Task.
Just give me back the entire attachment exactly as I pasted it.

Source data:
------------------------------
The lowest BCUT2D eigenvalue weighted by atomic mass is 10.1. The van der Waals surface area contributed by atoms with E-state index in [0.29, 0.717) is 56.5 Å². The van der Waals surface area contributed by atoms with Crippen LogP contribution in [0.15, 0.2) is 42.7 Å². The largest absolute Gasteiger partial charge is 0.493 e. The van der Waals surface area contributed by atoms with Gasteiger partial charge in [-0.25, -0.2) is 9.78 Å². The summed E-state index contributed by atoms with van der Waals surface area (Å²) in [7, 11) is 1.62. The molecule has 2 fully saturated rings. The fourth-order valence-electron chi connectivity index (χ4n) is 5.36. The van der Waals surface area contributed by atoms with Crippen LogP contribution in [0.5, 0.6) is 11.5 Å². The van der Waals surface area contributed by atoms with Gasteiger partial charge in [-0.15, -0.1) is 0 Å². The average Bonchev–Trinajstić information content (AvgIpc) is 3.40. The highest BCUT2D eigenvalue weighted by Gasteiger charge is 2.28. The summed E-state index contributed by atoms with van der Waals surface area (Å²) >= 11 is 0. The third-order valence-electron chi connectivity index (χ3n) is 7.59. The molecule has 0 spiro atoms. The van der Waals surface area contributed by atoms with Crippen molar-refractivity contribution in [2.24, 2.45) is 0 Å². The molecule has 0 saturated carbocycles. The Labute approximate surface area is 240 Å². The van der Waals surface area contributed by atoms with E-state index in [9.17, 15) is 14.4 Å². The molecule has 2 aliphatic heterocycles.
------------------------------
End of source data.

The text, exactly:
The lowest BCUT2D eigenvalue weighted by atomic mass is 10.1. The van der Waals surface area contributed by atoms with E-state index in [0.29, 0.717) is 56.5 Å². The van der Waals surface area contributed by atoms with Crippen LogP contribution in [0.15, 0.2) is 42.7 Å². The largest absolute Gasteiger partial charge is 0.493 e. The van der Waals surface area contributed by atoms with Gasteiger partial charge in [-0.25, -0.2) is 9.78 Å². The summed E-state index contributed by atoms with van der Waals surface area (Å²) in [7, 11) is 1.62. The molecule has 2 fully saturated rings. The fourth-order valence-electron chi connectivity index (χ4n) is 5.36. The van der Waals surface area contributed by atoms with Crippen LogP contribution in [0.5, 0.6) is 11.5 Å². The van der Waals surface area contributed by atoms with Gasteiger partial charge in [-0.15, -0.1) is 0 Å². The average Bonchev–Trinajstić information content (AvgIpc) is 3.40. The highest BCUT2D eigenvalue weighted by Gasteiger charge is 2.28. The summed E-state index contributed by atoms with van der Waals surface area (Å²) >= 11 is 0. The third-order valence-electron chi connectivity index (χ3n) is 7.59. The molecule has 0 spiro atoms. The van der Waals surface area contributed by atoms with Crippen molar-refractivity contribution in [2.24, 2.45) is 0 Å². The molecule has 0 saturated carbocycles. The Labute approximate surface area is 240 Å². The van der Waals surface area contributed by atoms with E-state index in [9.17, 15) is 14.4 Å². The molecule has 2 aliphatic heterocycles.